c. Both languages are underdeveloped and the child is unable to cope in school in either language. (Dr. Baker writes: “Negative thinking effects will only arise in a small minority of cases when a child’s two languages are both underdeveloped. When a child cannot cope in the curriculum in either language, a child’s thinking may be disadvantaged.”)

8. What is meant by “passive” or “receptive” bilingualism?
a. Showing a negative attitude toward the second language because of its perceived lack of prestige
b. Showing only interest in reading and writing a second language, not communicating in that language
c. Being able to understand (and sometimes read) in a second language without speaking or writing in that language
d. Being able to speak the second language, but refusing to do so because both parents speak the majority language

This one isn't too hard, right?
c. Being able to understand (and sometimes read) in a second language without speaking or writing in that language (Even passive ability is an important achievement because this ability can then be “activated” in the future, when the time is right.)

9. What is the term used for situations where the second (majority) language becomes dominant, even replacing a child’s first (minority) language, as with some immigrant families?
a. Semilingual
b. Language loss
c. Sequential bilingualism
d. Subtractive bilingualism

Ideally, the child's first language will continue to be nurtured alongside the new second language.
d. Subtractive bilingualism (The opposite is “additive bilingualism,” where the second language is added to the first.)

10. The movement for Immersion Bilingual Educationwhere children are immersed in the second language, often from the start of their schoolingbegan in 1965 in which country?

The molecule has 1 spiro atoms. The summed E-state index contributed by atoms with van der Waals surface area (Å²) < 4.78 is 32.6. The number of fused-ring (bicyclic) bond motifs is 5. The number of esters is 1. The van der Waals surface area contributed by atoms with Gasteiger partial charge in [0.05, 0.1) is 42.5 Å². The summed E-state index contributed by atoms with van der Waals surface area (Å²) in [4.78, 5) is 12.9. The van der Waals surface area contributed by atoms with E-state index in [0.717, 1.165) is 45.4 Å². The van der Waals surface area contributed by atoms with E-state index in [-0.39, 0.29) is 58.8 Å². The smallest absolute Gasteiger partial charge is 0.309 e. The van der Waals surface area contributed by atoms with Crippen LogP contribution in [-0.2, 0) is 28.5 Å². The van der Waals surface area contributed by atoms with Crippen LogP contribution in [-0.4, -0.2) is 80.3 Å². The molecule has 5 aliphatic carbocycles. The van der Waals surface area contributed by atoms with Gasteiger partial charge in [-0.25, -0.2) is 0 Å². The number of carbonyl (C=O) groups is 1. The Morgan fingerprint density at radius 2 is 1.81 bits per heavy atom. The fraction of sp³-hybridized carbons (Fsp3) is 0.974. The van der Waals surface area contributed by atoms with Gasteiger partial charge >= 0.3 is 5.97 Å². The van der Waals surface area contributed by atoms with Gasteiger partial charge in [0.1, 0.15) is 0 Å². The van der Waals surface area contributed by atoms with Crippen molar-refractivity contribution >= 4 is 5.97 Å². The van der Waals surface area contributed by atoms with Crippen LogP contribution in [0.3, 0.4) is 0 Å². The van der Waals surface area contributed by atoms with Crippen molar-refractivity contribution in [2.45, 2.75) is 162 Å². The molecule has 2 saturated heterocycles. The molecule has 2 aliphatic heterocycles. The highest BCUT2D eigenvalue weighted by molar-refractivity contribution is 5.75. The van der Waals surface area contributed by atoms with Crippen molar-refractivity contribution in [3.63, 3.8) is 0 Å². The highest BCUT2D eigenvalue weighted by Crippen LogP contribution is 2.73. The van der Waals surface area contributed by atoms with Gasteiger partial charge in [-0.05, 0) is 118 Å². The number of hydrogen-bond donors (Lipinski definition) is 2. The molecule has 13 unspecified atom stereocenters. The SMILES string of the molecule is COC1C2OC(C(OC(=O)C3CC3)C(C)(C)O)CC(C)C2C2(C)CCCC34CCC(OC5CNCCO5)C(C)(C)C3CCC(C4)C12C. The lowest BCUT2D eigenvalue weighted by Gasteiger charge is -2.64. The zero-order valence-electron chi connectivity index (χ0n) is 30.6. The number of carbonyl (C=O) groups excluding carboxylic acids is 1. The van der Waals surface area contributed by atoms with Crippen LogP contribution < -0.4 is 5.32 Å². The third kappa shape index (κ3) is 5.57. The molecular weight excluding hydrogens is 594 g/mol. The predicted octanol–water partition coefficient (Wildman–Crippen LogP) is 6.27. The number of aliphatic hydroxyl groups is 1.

a. Canada
b. The United States
c. Switzerland
d. Finland

You've made it to the last question of this little quiz! Well done!
a. Canada (Immersion Bilingual Education began with an experimental kindergarten class of 26 English-speaking children in Montreal. The immersion language was French.)

Now give these two quizzes a try, too…

What Do You Know About Bilingualism? Take This Quiz and Test Your Knowledge! (based on the book Bilingual: Life and Reality by François Grosjean)

Take This Quiz on Bilingual Acquisition in Children! How Many Will You Get Right? (based on the book Bilingual First Language Acquisition by Annick De Houwer)

How about you? How did you do on this quiz? (And be sure to try my first quiz on bilingualism, too!)

7 Responses

  1. Hello Adam,

    Amazing questions but so precise!

    For information, I did a chronicle about the Ronjat’s book (100 years old, which he wrote thanks to the advices of his friend Grammont) in my blog.

    Using Esperanto, I think I succeed with far less than 30% exposure because of the regularity of the language and the proximity between French and Esperanto. For sure, I would advise 30% or more in Korean to succeed in Korean/Esperanto, for example.


    1. Cyrille, it was nice to hear from you. Thanks for your helpful comment. I hope you and your kids are having a fun and Esperanto-filled summer!

      1. For sure, Amy is in London and Mary in Leipzig. As soon as they come back, we all move to Stockholm to meet friends. They will talk French for only 2 weeks!

  2. Thank you for this fantastic quiz, Adam!

    I’ve had the chance to follow some lessons on bilingualism with François Grosjean in Zurich.

    I have a question concerning the answer under 4.: I know that you refer to Bakers book, but wasn’t it J. Cummins who used the iceberg model for his dual interdependence hypothesis (if I’m not mistaken in 1978) first?

    1. Ute, I’m glad you enjoyed this little quiz!

      As for the iceberg idea, you may be right, but I don’t really know where this metaphor first appeared. It’s also true, of course, that icebergs are a fairly common metaphor in many domains so it doesn’t surprise me that both men have reached for it in their work.

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Welcome to Bilingual Monkeys!

I’m Adam Beck, the founder of this blog and The Bilingual Zoo, a lively worldwide forum for parents raising bilingual or multilingual kids. I’m also the author of the popular books Maximize Your Child’s Bilingual Ability and Bilingual Success Stories Around the World. I’ve been an educator and writer in this field for 25 years as well as the parent of two bilingual children, now 19 and 16. I hope my work can help empower the success of your bilingual journey.